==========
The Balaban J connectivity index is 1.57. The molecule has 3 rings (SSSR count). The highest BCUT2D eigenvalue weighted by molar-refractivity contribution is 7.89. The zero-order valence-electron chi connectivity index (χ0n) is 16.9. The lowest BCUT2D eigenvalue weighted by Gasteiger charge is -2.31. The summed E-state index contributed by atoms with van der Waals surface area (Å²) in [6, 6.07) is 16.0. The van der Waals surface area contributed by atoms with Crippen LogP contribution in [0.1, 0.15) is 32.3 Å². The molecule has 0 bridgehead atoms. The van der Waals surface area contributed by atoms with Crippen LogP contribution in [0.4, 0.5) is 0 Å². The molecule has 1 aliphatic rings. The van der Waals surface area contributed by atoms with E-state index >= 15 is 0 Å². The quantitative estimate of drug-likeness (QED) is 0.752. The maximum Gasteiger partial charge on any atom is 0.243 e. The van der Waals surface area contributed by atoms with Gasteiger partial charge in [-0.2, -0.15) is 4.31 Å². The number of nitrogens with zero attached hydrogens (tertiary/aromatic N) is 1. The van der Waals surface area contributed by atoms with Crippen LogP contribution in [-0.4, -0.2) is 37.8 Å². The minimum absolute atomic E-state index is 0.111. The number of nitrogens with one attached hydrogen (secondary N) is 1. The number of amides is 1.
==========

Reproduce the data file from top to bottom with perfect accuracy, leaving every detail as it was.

The Balaban J connectivity index is 1.57. The molecule has 3 rings (SSSR count). The highest BCUT2D eigenvalue weighted by molar-refractivity contribution is 7.89. The zero-order valence-electron chi connectivity index (χ0n) is 16.9. The lowest BCUT2D eigenvalue weighted by Gasteiger charge is -2.31. The summed E-state index contributed by atoms with van der Waals surface area (Å²) in [6, 6.07) is 16.0. The van der Waals surface area contributed by atoms with Crippen LogP contribution in [0.1, 0.15) is 32.3 Å². The molecule has 0 bridgehead atoms. The van der Waals surface area contributed by atoms with Crippen LogP contribution in [0.4, 0.5) is 0 Å². The molecule has 1 aliphatic rings. The van der Waals surface area contributed by atoms with E-state index >= 15 is 0 Å². The quantitative estimate of drug-likeness (QED) is 0.752. The maximum Gasteiger partial charge on any atom is 0.243 e. The van der Waals surface area contributed by atoms with Gasteiger partial charge in [-0.2, -0.15) is 4.31 Å². The number of nitrogens with zero attached hydrogens (tertiary/aromatic N) is 1. The van der Waals surface area contributed by atoms with Crippen LogP contribution in [-0.4, -0.2) is 37.8 Å². The minimum absolute atomic E-state index is 0.111. The number of nitrogens with one attached hydrogen (secondary N) is 1. The number of amides is 1.